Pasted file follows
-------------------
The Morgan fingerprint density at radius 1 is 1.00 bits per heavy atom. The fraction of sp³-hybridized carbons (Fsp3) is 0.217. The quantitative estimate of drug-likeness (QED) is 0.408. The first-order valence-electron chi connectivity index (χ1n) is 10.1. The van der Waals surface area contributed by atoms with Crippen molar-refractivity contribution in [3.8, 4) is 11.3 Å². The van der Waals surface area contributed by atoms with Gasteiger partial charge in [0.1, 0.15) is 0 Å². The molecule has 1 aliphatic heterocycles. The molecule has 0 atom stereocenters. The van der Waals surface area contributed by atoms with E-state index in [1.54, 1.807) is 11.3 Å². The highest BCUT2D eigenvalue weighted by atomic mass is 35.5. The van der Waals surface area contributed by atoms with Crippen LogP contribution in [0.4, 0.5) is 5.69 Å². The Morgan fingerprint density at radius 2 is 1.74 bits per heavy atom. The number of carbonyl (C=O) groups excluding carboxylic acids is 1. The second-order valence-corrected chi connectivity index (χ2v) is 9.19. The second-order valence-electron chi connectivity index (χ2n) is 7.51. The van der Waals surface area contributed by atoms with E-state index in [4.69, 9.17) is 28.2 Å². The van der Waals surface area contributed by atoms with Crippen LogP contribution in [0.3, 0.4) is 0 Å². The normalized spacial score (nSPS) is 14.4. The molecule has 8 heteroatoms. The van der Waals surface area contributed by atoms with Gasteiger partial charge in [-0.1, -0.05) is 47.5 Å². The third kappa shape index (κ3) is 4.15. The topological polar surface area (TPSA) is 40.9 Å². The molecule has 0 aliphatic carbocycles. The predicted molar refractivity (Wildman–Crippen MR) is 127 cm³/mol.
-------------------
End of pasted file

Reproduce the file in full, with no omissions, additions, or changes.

The Morgan fingerprint density at radius 1 is 1.00 bits per heavy atom. The fraction of sp³-hybridized carbons (Fsp3) is 0.217. The quantitative estimate of drug-likeness (QED) is 0.408. The first-order valence-electron chi connectivity index (χ1n) is 10.1. The van der Waals surface area contributed by atoms with Crippen molar-refractivity contribution in [3.8, 4) is 11.3 Å². The van der Waals surface area contributed by atoms with Gasteiger partial charge in [0.1, 0.15) is 0 Å². The molecule has 1 aliphatic heterocycles. The molecule has 0 atom stereocenters. The van der Waals surface area contributed by atoms with E-state index in [1.54, 1.807) is 11.3 Å². The highest BCUT2D eigenvalue weighted by atomic mass is 35.5. The van der Waals surface area contributed by atoms with Crippen LogP contribution in [0.4, 0.5) is 5.69 Å². The Morgan fingerprint density at radius 2 is 1.74 bits per heavy atom. The number of carbonyl (C=O) groups excluding carboxylic acids is 1. The second-order valence-corrected chi connectivity index (χ2v) is 9.19. The second-order valence-electron chi connectivity index (χ2n) is 7.51. The van der Waals surface area contributed by atoms with E-state index in [4.69, 9.17) is 28.2 Å². The van der Waals surface area contributed by atoms with Crippen LogP contribution in [0.3, 0.4) is 0 Å². The normalized spacial score (nSPS) is 14.4. The molecule has 8 heteroatoms. The van der Waals surface area contributed by atoms with Gasteiger partial charge in [-0.1, -0.05) is 47.5 Å². The third kappa shape index (κ3) is 4.15. The topological polar surface area (TPSA) is 40.9 Å². The molecule has 0 aliphatic carbocycles. The predicted molar refractivity (Wildman–Crippen MR) is 127 cm³/mol.